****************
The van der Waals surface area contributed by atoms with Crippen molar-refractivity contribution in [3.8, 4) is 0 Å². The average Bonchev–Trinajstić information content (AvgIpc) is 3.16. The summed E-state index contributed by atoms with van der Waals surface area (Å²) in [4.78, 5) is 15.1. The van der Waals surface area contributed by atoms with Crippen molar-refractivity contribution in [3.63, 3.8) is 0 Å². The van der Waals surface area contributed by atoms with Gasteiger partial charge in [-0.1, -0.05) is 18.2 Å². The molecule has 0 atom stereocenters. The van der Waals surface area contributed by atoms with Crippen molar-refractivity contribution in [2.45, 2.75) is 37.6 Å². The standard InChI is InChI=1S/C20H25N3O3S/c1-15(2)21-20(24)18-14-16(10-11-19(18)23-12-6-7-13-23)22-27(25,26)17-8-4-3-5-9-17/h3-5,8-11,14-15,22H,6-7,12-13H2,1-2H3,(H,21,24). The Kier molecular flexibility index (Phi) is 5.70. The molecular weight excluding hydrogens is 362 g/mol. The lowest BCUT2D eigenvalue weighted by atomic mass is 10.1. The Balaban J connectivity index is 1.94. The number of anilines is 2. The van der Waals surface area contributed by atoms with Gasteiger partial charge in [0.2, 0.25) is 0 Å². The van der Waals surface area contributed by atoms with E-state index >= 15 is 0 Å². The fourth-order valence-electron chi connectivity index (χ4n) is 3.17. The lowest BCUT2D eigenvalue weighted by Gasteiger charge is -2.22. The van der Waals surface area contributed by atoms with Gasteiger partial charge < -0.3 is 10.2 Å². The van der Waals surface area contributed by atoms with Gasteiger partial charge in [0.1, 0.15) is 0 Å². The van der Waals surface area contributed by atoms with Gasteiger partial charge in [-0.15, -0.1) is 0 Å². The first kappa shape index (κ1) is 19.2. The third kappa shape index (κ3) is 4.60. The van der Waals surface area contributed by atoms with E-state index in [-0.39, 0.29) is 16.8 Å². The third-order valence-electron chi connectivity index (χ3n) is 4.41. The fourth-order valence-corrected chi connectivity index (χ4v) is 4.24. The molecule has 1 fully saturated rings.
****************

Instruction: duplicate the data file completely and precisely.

The van der Waals surface area contributed by atoms with Crippen molar-refractivity contribution in [3.8, 4) is 0 Å². The average Bonchev–Trinajstić information content (AvgIpc) is 3.16. The summed E-state index contributed by atoms with van der Waals surface area (Å²) in [4.78, 5) is 15.1. The van der Waals surface area contributed by atoms with Crippen molar-refractivity contribution in [3.63, 3.8) is 0 Å². The van der Waals surface area contributed by atoms with Gasteiger partial charge in [-0.1, -0.05) is 18.2 Å². The molecule has 0 atom stereocenters. The van der Waals surface area contributed by atoms with Crippen molar-refractivity contribution in [2.45, 2.75) is 37.6 Å². The standard InChI is InChI=1S/C20H25N3O3S/c1-15(2)21-20(24)18-14-16(10-11-19(18)23-12-6-7-13-23)22-27(25,26)17-8-4-3-5-9-17/h3-5,8-11,14-15,22H,6-7,12-13H2,1-2H3,(H,21,24). The Kier molecular flexibility index (Phi) is 5.70. The molecular weight excluding hydrogens is 362 g/mol. The lowest BCUT2D eigenvalue weighted by atomic mass is 10.1. The Balaban J connectivity index is 1.94. The number of anilines is 2. The van der Waals surface area contributed by atoms with Gasteiger partial charge in [0.2, 0.25) is 0 Å². The van der Waals surface area contributed by atoms with E-state index >= 15 is 0 Å². The fourth-order valence-electron chi connectivity index (χ4n) is 3.17. The lowest BCUT2D eigenvalue weighted by Gasteiger charge is -2.22. The van der Waals surface area contributed by atoms with Gasteiger partial charge < -0.3 is 10.2 Å². The van der Waals surface area contributed by atoms with Gasteiger partial charge in [0.1, 0.15) is 0 Å². The van der Waals surface area contributed by atoms with Gasteiger partial charge in [-0.15, -0.1) is 0 Å². The first kappa shape index (κ1) is 19.2. The third kappa shape index (κ3) is 4.60. The van der Waals surface area contributed by atoms with E-state index in [-0.39, 0.29) is 16.8 Å². The third-order valence-electron chi connectivity index (χ3n) is 4.41. The fourth-order valence-corrected chi connectivity index (χ4v) is 4.24. The molecule has 1 fully saturated rings.